Case Law Details

Case Name : Sandeep Agarwal & Anr. Vs. Union of India & Anr. (Delhi High Court)
Appeal Number : W.P.(C) 5490/2020 & CM APPLs. 19779-80/2020
Date of Judgement/Order : 02/09/2020
Related Assessment Year :
Courts : All High Courts (5853) Delhi High Court (1585)

Sandeep Agarwal & Anr. Vs. Union of India & Anr. (Delhi High Court)

A BIG JUDGEMENT GIVEN ON THE MATTER UNDER CFSS SCHEME 2020:

Delhi High Court Orders Ministry of Corporate Affairs To Set Aside Disqualification of Directors on June, 2017 In Light of Companies Fresh Start Scheme, 2020 (CFSS 2020)

The Petitioners – Mr. Sandeep Agarwal and Ms. Kokila Agarwal, both of whom are directors in two companies namely Koksun Papers Private Limited (hereinafter, “Koksun Papers”) and Kushal Power Projects Private Limited (hereinafter, “Kushal Power”). The name of Kushal Power was struck off from the Register of the Companies on 30th June, 2017, due to non-filing of financial statements and annual returns. The Petitioners, being directors of Kushal Power were also disqualified with effect from 1st November, 2016 for a period of five years till 31st October, 2021 under Section 164(2)(a) of the Companies Act, 2013 (hereinafter, “Act”). Pursuant to their disqualification, their Director Identification Numbers (“DIN”) and Digital Signature Certificates (“DSC”) have also been cancelled. In view thereof, they are unable to carry on the business and file returns etc. in the active company Koksun Papers.

By the present petition, the disqualification is challenged and quashing is sought of the impugned list of disqualified directors. Mr. Nikhil Verma, ld. counsel appearing for the Petitioners relies upon Sections 164(2) and 167(1)(a) of the Act to submit that the said sections were materially amended by the Companies Amendment Act, 2018, and introduction of the disqualification in proviso under Section 167(1)(a), comes into effect only on 7th May, 2018.

Thus, in respect of the companies, in which the Petitioners were already directors, a conjoint reading of Section 164(2) and 167(1)(a) would show that the disqualification would not apply in a retrospective manner. Ld. counsel relies upon the judgment of this Court in Mukut Pathak & Ors. v. Union of India & Ors., 265 (2019) DLT 506.

The further submission of Mr. Verma is that Koksun Papers is entitled to take benefit of the Companies Fresh Start Scheme (CFSS) 2020 (hereinafter, “Scheme”) dated 30th March, 2020 introduced by the Ministry of Corporate Affairs, whereby active companies are permitted to make good any defaults in filing of documents and seek immunity from disqualification. However, the directors, who have to sign the papers for Koksun Papers, have been disqualified and their DINs and DSCs have been deactivated. As a result, Koksun Papers is not able to avail the benefit of the said Scheme.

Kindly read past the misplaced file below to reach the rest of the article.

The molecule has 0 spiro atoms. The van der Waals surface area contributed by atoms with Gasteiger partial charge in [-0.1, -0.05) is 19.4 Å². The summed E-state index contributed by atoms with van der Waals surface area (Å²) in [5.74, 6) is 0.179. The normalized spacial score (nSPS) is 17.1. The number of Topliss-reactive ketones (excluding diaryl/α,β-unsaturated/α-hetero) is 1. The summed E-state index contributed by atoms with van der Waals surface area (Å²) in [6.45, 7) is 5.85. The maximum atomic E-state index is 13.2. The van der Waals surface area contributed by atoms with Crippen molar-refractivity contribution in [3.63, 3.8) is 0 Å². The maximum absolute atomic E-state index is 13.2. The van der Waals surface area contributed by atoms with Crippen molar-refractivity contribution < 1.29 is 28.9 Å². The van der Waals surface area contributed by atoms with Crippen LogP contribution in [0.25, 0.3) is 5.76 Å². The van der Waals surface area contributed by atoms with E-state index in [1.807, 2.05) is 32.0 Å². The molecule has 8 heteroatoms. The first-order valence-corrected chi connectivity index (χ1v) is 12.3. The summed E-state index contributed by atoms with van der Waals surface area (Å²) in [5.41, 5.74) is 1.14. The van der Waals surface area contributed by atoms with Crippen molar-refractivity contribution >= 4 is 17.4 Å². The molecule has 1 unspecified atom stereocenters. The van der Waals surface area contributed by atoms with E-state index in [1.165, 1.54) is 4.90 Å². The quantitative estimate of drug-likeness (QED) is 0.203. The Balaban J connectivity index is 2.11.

On behalf of Ministry of Corporate Affairs, Mr. George, ld. counsel submits that the judgment in Mukut Pathak (supra) has been challenged by way of an appeal by the Ministry and the said LPA is pending, though no stay has been granted. Ld. counsel also relies upon the recent order passed by the ld. Division Bench in two writ petitions i.e. Anamika Devi v. Union of India. & Anr.,[W.P.(C) 4356/2020, decided on 20th July, 2020] and Gaurav Kumar v. Union of India & Anr., [W.P.(C) 4357/2020, decided on 20th July, 2020] to argue that the disqualification list having been notified in 2017, the challenge to the same is extremely belated, hence the writ petition deserves to be dismissed.

The Court has heard the ld. counsel for the parties and perused the record. The judgment in Mukut Pathak (supra), insofar as the merits of the case is concerned, is squarely applicable in the present case. The said judgment clearly holds that the proviso to Section 167(1)(a) of the Act cannot be read to operate retrospectively. It was further held that the said proviso, being a punitive measure with respect to the rights and obligations of directors, cannot be applied retrospectively unless the statutory amendment expressly provides so.

The Court noted that in the present case, a fresh cause of action has arisen for the petitioners by the launch of CFSS Scheme on March 30th 2020.

Companies Fresh Start Scheme, 2020 provides an opportunity for active companies who may have defaulted in filing of documents, to put their affairs in order. It thus provides Directors of such companies a fresh cause of action to also challenge their disqualification qua the active companies.

In the present case, the Petitioners are Directors of two companies – one whose name has been struck off and one, which is still active. In such a situation, the disqualification and cancellation of DINs would be a severe impediment for them in availing remedies under the Scheme, in respect of the active company. The purpose and intent of the Scheme is to allow a fresh start for companies which have defaulted. In order for the Scheme to be effective, Directors of these companies ought to be given an opportunity to avail of the Scheme. The launch of the Scheme itself constitutes a fresh and a continuing cause of action. Under such circumstances, the question of delay or limitation would not arise. The ld. Division Bench did not have an occasion in the case of Anamika Devi (supra) and Gaurav Kumar (supra) to consider this Scheme. In view of the fact that in the present case, the Petitioners are directors of an active company Koksun Papers in respect of which certain documents are to be filed and the said company is entitled to avail of the Scheme, the W.P.(C) 5490/2020 Page 11 of 11 suspension of the DINs would not only affect the Petitioners qua the company, whose name has been struck off, but also qua the company which is active. Thus, the facts and circumstances of this case are different from the facts in the case before the ld. Division Bench.